While DSNS promotional materials do not specify a radar, renderings on Mexican government websites depict a Thales SMART-S air search unit atop the ship’s main mast. This, combined with the fact that Indonesia’s Sigma 10514 frigates are equipped with SMART-S, suggest it will likely be included on the POLA.

Mexico has decided to arm the POLAs with American weapons, an unsurprising choice given the level of military cooperation between the two countries. Thus far, one $98.4 million dollar order has been placed for six RGM-84L Block II Harpoon anti-ship cruise missiles, a SeaRAM launcher plus 23 Block II Rolling Airframe Missiles (RAMs), six Mk 54 Mod 0 lightweight anti-submarine torpedoes, and associated launching systems. The contract includes installation assistance, logistical support, and training.


A SeaRAM system firing a RAM.

The sale, which only covers one ship’s worth of weapons, seems to imply that Mexico’s first POLA will not be fully armed. According to DSNS, the class is capable of accommodating 12 vertical launch anti-air missiles, but no such weapons are included in the buy. Instead, the ship will have a 21-round SeaRAM launcher, which has a very short range of 5 nmi and is only sufficient for self-defense. Furthermore, the ship has the capacity for two surface-to-surface missile launchers with four missiles each, but Mexico has only bought six Harpoon missiles. Some of these may be spares or used for test firing, so the actual loadout could be fewer than six.

The decision not to equip the first POLA with its maximum armament was likely a financial one — by purchasing only the weapons deemed necessary, Mexico will save many millions of dollars. The un-utilized weapons positions could be armed at a later time should the need arise, although it would require a lengthy dock stay to equip a vertical launch system.

To provide Mexican industry with experience on a modern combatant, four of the ship’s modules will be built indigenously, with the other two being fabricated in the Netherlands. Final integration is set to take place in Mexico.

Jane’s reports that up to four ships are planned, but only one POLA is currently being procured — it should enter service before 2020. Details regarding the next three ships are sparse, and their configurations could differ from that of the first. A common rule of thumb is that around one-third of a modern navy’s ships are deployed during peacetime, with the other two-thirds either undergoing maintenance or conducting training. Assuming the Mexican Navy adheres to this convention, a fleet of four POLAs would allow it to maintain a constant presence at sea.

Implications of the purchase


A Harpoon missile launch from the deck of USS Coronado.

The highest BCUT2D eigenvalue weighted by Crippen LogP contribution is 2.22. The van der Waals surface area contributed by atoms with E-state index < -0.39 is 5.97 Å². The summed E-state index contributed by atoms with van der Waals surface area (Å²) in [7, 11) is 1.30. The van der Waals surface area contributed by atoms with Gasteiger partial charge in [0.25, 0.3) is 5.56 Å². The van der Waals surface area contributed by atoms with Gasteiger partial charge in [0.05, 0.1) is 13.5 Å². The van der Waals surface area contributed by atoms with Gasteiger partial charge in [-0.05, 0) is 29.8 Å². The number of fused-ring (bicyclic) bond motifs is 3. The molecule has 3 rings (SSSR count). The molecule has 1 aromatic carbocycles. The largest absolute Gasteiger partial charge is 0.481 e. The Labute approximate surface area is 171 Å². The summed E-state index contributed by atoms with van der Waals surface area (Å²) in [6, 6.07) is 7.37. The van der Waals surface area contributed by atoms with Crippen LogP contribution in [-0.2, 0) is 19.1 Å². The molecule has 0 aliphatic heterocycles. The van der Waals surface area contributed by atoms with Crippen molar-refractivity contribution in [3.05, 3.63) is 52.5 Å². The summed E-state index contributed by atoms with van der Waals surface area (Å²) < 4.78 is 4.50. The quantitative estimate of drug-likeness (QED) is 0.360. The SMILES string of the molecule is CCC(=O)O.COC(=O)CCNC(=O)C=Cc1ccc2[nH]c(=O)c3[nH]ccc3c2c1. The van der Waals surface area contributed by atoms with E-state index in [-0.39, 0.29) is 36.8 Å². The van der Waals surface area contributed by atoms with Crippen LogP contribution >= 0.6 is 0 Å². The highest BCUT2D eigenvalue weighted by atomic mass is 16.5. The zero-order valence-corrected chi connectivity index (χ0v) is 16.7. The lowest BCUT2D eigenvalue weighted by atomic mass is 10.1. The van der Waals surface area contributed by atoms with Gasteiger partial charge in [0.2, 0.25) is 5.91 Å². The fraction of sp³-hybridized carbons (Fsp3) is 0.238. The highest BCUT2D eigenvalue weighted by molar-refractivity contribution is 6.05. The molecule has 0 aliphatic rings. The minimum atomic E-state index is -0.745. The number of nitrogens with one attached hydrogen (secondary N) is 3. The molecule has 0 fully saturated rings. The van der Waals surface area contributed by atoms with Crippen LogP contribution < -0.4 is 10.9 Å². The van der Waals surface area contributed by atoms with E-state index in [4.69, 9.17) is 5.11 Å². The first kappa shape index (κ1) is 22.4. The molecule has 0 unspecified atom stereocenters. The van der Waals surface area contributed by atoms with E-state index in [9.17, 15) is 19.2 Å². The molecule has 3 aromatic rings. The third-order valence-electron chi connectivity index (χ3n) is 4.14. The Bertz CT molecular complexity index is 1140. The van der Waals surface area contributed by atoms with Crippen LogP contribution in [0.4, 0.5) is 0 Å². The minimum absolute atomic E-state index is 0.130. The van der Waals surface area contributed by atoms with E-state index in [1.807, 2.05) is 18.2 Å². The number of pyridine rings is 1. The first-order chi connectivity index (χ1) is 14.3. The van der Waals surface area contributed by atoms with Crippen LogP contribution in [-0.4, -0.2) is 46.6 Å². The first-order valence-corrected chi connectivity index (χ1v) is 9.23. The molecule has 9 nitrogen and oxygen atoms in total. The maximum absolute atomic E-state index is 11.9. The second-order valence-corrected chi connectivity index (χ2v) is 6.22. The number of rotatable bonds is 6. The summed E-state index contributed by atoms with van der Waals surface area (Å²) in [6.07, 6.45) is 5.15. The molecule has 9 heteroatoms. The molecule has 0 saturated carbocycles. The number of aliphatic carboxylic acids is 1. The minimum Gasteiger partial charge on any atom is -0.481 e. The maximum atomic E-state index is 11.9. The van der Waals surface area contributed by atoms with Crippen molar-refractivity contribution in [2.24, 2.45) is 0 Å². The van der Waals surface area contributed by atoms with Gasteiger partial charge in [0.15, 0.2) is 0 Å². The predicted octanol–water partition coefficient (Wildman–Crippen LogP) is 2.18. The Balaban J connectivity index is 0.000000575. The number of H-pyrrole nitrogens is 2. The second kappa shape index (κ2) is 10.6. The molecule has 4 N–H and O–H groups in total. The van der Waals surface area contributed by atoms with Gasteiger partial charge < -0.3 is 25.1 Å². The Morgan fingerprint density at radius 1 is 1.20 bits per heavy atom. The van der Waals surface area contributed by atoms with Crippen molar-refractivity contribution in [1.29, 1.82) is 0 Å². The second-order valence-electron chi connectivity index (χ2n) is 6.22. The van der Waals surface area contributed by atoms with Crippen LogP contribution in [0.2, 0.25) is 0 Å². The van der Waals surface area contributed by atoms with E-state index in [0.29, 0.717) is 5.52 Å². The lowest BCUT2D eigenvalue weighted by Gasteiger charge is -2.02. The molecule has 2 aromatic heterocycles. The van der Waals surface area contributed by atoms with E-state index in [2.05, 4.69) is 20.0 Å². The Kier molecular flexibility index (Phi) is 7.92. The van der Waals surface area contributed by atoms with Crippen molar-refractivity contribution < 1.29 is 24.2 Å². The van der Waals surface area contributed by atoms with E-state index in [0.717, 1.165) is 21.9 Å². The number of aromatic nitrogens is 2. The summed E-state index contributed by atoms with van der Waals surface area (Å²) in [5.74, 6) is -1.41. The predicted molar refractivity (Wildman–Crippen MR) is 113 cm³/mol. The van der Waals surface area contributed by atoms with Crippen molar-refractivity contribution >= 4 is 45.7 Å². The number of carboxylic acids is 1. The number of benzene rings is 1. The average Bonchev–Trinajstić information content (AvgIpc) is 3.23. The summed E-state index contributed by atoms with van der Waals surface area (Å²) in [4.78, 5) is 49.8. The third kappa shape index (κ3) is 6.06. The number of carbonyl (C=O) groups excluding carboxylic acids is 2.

With the delivery of the first POLA, the Mexican Navy will have an up-to-date surface combatant for the first time in decades. While the configuration is light in armament, it still provides for Harpoon anti-ship missiles, which can travel more than 67 nautical miles and inflict critical damage. The Harpoons will restore the long-range anti-ship capability lost with the retirement of the Sa’ar 4.5 class’ weapons systems. The Block II Harpoon variant purchased by Mexico also features GPS navigation, allowing it to be used as a land-attack missile. With regards to air defense, the Rolling Airframe Missile system, while not suited to escort or area air defense operations, does give the class self-defense capabilities against modern anti-ship missiles. Assuming Mexico is receiving the SMART-S air search radar, the ships will be able to detect and track small aircraft; considering the prolific use of light aircraft by the drug cartels of Mexico and South America, this capability may prove valuable. The six Mk 54 Mod 0 lightweight torpedoes provide a short-range anti-submarine capacity which could be strengthened if Mexico were to embark a medium anti-submarine helicopter.

With regards to mundane operations, the 4,000-nautical-mile range of the class will allow for long-endurance patrols of Mexico’s exclusive economic zone and participation in joint operations anywhere on the globe, and an embarked medium helicopter will enable the POLA to rapidly interdict smugglers using fast boats or small narcotics submarines.

Beyond the additional capabilities offered by the ships themselves, the POLAs will alter the character of the Mexican Navy. Its sailors will gain experience with modern weapons systems such as the Harpoon and Rolling Airframe Missile, fostering a culture of high-end surface warfare which could pay dividends should Mexico decide to further expand its surface warfare fleet in the coming decades.